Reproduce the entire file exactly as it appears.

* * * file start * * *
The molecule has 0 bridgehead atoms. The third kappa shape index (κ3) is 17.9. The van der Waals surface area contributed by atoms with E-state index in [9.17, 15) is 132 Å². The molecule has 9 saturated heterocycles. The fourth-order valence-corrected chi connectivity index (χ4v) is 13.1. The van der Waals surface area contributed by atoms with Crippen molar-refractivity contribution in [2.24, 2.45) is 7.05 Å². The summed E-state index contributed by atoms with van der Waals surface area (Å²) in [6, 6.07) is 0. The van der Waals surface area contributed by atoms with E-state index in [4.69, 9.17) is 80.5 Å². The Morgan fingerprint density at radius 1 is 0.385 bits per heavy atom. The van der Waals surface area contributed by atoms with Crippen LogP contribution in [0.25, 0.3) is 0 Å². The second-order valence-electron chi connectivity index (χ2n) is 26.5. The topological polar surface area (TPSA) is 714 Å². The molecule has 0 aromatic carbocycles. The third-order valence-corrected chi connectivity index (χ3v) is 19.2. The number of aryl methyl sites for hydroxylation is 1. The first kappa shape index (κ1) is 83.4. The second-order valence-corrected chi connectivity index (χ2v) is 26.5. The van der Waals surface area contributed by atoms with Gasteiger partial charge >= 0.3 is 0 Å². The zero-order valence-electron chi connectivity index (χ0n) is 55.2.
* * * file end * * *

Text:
The molecule has 0 bridgehead atoms. The third kappa shape index (κ3) is 17.9. The van der Waals surface area contributed by atoms with E-state index in [9.17, 15) is 132 Å². The molecule has 9 saturated heterocycles. The fourth-order valence-corrected chi connectivity index (χ4v) is 13.1. The van der Waals surface area contributed by atoms with Crippen molar-refractivity contribution in [2.24, 2.45) is 7.05 Å². The summed E-state index contributed by atoms with van der Waals surface area (Å²) in [6, 6.07) is 0. The van der Waals surface area contributed by atoms with E-state index in [4.69, 9.17) is 80.5 Å². The Morgan fingerprint density at radius 1 is 0.385 bits per heavy atom. The van der Waals surface area contributed by atoms with Crippen LogP contribution in [0.25, 0.3) is 0 Å². The second-order valence-electron chi connectivity index (χ2n) is 26.5. The topological polar surface area (TPSA) is 714 Å². The molecule has 0 aromatic carbocycles. The third-order valence-corrected chi connectivity index (χ3v) is 19.2. The number of aryl methyl sites for hydroxylation is 1. The first kappa shape index (κ1) is 83.4. The second-order valence-corrected chi connectivity index (χ2v) is 26.5. The van der Waals surface area contributed by atoms with Gasteiger partial charge >= 0.3 is 0 Å². The zero-order valence-electron chi connectivity index (χ0n) is 55.2.